Did Tiger Woods mess with the all-important fingerprints of his golf swing in his never-ending quest to get better?
ESPN analyst Paul Azinger believes Woods just might have in detriment to his chase of Jack Nicklaus.
With Woods preparing to resume his pursuit of Nicklaus’ record 18 major championship titles in next week’s British Open, Azinger sees Woods in an entirely different place at 38 than Nicklaus was at the same age.
“I think one of the big differences that's very rarely articulated is the fact that while Tiger in his dominance always – for whatever reason – was in this quest to get better, I don’t remember Jack ever saying that,” Azinger said in an ESPN conference call Thursday advancing the network’s British Open coverage. “Jack might have made some tweaks and twerks, here and there, minor tweaks and twerks, but Tiger has made astronomical changes in a quest to get better. As a result, Tiger has actually gotten a little bit worse. I think we can all pretty much see that.”
Azinger, whose 12 PGA Tour titles include the 1993 PGA Championship, believes that Woods may have altered what is almost genetic coding in his swing by moving from coaches Butch Harmon to Hank Haney and now Sean Foley.
“I think where Tiger has made his mistake is he's dabbled with the fingerprints of his golf swing, not necessarily the fundamentals,” Azinger said. “I think he's probably the only person that's ever played well who's looked radically different throughout his career. Even the layman golfer can see the difference in Tiger Woods' golf swing. In Tiger's quest to get better, I think he's actually gotten a little bit worse.”
Azinger said injuries, of course, are a factor in where Woods is at in his pursuit of Nicklaus, but he believes making substantial swing changes with Haney and Foley places Woods in a less advantageous place than Nicklaus was at the same age.
“I think that most golfers have made the same mistakes in some weird way about changing their golf swing, about changing fingerprints, if you will, for fundamentals, and I think Tiger has done that to his detriment,” Azinger said. “Jack never made those mistakes. Jack understood that if he could stay the same, he would still dominate.
“Tiger didn't need to get better. He just didn't need to get worse. He needed to stay the same, and he could still dominate, and in his quest to get better, it's kind of backfired on him.”
While Azinger isn’t a swing coach, he is as fascinated with the golf swing today as he was in his prime as a player. He’s particularly interested in the nature of swing instruction and how unnecessarily technical and complicated teaching has become. He believes Woods has fallen victim to the same enticements he fell victim to in trying to improve and change his swing after he made his comeback from cancer.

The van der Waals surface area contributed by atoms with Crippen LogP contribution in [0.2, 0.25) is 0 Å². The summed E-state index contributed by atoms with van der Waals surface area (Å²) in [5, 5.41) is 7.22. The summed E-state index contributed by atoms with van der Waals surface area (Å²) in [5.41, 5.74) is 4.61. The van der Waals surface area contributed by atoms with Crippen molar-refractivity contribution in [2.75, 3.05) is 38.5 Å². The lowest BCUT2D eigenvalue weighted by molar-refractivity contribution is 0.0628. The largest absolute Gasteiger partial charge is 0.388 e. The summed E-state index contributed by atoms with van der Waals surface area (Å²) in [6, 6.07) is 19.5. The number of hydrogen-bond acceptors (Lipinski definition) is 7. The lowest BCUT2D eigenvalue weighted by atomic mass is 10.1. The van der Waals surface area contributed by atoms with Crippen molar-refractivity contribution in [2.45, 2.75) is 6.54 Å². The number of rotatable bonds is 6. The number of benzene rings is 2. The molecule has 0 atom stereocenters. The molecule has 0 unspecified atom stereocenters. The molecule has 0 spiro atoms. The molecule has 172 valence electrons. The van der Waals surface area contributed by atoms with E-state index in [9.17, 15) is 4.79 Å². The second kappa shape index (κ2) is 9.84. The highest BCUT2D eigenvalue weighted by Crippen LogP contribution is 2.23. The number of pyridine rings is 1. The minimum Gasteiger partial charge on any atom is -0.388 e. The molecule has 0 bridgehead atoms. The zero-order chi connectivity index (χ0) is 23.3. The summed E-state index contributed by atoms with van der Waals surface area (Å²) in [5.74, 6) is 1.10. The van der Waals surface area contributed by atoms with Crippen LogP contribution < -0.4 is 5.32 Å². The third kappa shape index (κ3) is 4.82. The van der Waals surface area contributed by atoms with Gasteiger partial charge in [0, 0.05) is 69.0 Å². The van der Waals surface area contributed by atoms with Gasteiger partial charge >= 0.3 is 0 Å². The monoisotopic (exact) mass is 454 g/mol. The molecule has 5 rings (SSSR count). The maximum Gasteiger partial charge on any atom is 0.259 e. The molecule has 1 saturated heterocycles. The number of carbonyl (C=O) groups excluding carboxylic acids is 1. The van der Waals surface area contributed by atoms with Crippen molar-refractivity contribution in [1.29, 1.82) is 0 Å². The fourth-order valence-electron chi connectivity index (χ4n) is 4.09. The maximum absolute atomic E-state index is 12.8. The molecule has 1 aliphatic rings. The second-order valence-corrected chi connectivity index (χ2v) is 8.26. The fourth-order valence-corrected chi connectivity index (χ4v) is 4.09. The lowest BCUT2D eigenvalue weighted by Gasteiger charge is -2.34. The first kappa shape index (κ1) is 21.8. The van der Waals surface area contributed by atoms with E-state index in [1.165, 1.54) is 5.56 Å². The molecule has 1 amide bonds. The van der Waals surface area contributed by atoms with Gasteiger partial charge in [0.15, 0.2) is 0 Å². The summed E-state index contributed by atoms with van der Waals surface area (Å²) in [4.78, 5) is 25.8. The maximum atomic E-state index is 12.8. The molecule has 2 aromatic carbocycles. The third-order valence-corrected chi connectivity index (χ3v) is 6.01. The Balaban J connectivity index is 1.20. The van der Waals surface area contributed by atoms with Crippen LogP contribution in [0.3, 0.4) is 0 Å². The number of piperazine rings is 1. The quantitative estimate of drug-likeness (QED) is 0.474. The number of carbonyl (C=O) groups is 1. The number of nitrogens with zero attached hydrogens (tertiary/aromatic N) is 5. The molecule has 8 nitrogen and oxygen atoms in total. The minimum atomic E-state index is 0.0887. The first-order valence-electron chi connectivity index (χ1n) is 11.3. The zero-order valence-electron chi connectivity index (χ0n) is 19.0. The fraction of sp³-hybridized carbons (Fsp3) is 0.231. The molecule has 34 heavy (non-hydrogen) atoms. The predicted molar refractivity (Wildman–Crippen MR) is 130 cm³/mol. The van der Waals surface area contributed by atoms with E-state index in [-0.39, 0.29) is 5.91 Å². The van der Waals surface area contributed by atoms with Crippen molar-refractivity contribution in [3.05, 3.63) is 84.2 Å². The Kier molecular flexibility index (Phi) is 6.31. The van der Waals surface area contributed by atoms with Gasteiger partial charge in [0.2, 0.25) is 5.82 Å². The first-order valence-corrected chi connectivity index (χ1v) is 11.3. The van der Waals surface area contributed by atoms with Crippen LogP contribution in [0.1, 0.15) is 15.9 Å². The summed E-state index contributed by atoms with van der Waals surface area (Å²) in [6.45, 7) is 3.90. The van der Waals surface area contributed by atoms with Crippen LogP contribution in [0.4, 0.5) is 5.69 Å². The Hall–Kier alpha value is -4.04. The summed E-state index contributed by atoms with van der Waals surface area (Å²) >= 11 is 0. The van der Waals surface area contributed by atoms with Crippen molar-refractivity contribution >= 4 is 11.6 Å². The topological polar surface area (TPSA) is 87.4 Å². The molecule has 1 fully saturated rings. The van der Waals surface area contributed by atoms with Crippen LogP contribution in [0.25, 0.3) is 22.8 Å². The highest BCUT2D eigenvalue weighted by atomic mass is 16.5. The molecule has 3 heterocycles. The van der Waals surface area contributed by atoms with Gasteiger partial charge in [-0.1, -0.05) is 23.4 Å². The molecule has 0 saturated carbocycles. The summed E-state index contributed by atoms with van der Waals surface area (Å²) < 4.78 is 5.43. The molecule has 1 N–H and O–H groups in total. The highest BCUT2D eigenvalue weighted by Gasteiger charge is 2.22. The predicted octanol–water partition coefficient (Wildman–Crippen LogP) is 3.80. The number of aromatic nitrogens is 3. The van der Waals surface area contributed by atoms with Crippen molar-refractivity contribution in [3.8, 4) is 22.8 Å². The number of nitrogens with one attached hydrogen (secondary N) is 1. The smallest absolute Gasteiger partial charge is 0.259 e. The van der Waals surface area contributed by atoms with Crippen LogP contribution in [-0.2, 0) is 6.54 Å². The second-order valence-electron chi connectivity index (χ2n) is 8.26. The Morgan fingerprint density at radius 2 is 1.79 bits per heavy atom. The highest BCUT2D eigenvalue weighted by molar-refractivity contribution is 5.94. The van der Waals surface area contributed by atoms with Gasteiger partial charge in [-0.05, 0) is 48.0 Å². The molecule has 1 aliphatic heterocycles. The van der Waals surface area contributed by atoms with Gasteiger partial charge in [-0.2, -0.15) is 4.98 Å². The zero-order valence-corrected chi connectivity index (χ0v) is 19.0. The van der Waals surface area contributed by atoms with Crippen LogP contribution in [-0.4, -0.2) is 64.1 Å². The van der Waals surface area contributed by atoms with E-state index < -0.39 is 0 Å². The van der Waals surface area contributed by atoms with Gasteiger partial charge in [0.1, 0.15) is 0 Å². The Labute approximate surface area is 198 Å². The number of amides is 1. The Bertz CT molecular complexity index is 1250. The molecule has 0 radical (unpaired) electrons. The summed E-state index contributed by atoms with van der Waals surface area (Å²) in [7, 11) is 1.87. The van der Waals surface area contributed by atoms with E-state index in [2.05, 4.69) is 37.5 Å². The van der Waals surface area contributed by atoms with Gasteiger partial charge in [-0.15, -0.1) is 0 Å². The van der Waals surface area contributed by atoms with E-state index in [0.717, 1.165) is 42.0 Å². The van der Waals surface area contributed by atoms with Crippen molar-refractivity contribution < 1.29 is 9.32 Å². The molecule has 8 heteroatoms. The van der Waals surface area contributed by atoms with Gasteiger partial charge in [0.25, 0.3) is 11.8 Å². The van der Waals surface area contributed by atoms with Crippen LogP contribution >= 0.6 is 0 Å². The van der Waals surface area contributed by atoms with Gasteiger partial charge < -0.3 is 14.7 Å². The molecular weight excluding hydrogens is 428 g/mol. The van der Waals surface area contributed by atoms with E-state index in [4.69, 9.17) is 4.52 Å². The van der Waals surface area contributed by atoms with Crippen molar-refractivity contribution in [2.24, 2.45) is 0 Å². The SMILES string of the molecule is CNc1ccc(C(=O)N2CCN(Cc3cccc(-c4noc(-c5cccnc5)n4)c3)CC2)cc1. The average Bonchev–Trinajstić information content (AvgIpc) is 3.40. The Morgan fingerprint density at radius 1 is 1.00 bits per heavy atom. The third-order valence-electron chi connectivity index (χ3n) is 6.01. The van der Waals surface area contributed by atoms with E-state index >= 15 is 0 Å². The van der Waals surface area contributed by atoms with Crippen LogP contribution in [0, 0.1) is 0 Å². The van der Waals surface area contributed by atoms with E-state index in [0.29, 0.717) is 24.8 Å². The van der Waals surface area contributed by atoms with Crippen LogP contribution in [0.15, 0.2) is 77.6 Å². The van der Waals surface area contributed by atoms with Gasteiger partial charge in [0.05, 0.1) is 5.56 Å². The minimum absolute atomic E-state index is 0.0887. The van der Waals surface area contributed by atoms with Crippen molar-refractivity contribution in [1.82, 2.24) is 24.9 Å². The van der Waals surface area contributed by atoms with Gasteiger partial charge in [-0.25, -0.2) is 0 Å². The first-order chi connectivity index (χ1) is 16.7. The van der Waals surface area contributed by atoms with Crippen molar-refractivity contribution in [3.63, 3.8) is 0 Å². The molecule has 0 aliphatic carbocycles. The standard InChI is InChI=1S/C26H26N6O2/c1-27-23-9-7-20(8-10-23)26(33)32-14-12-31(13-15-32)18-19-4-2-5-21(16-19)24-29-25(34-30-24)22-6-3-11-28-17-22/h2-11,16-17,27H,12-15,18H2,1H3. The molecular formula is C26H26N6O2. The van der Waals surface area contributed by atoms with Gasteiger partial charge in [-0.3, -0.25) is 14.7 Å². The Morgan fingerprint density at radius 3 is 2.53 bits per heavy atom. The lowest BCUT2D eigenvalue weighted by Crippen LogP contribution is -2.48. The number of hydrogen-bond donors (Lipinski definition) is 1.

“Everybody in the world looks different,” Azinger said. “I believe fundamentals are really lost in today's instruction to the point where, I'm not saying it's a crisis, but it's pretty bad. I think a lot of instructors are treating their students like a chiropractor would treat a patient. You need to come back for six straight [treatments]. If somebody tells Tiger Woods it's going to take six weeks or six months, it would shock me. If you don't have Tiger hitting it better in the first 10 or 15 minutes, then you're probably giving him bad information.”
Azinger said it’s a testament to Woods’ greatness that he continued to win majors after dramatically changing his swing under Haney and also has continued to win making large changes under Foley.
“I don't know of anybody who's changed the way they look more than Tiger Woods with respect to his golf swing and still played great,” Azinger said. “Most people just go away. They disappear trying to do what he's done. It just is a real example of what a great player he has been.”
Azinger acknowledges players like Hogan have made changes, but not to the continuing magnitude that Woods has.
If Woods falls short of his quest to catch Nicklaus, Azinger was asked, will injury or swing changes be remembered as what most hindered him?
“I don't know,” Azinger said. “He may look back and have regrets. I know that he's only worked with one guy that's played golf at a really high level, and that's Butch Harmon. For him to just turn it all over to two guys that have never played on a high level is a bit of a mystery, considering how great Tiger was when he did it.
“I'm not trying to be harsh. I guess it's more blunt than harsh. I hope he plays great. I hope he's recovered from injury.”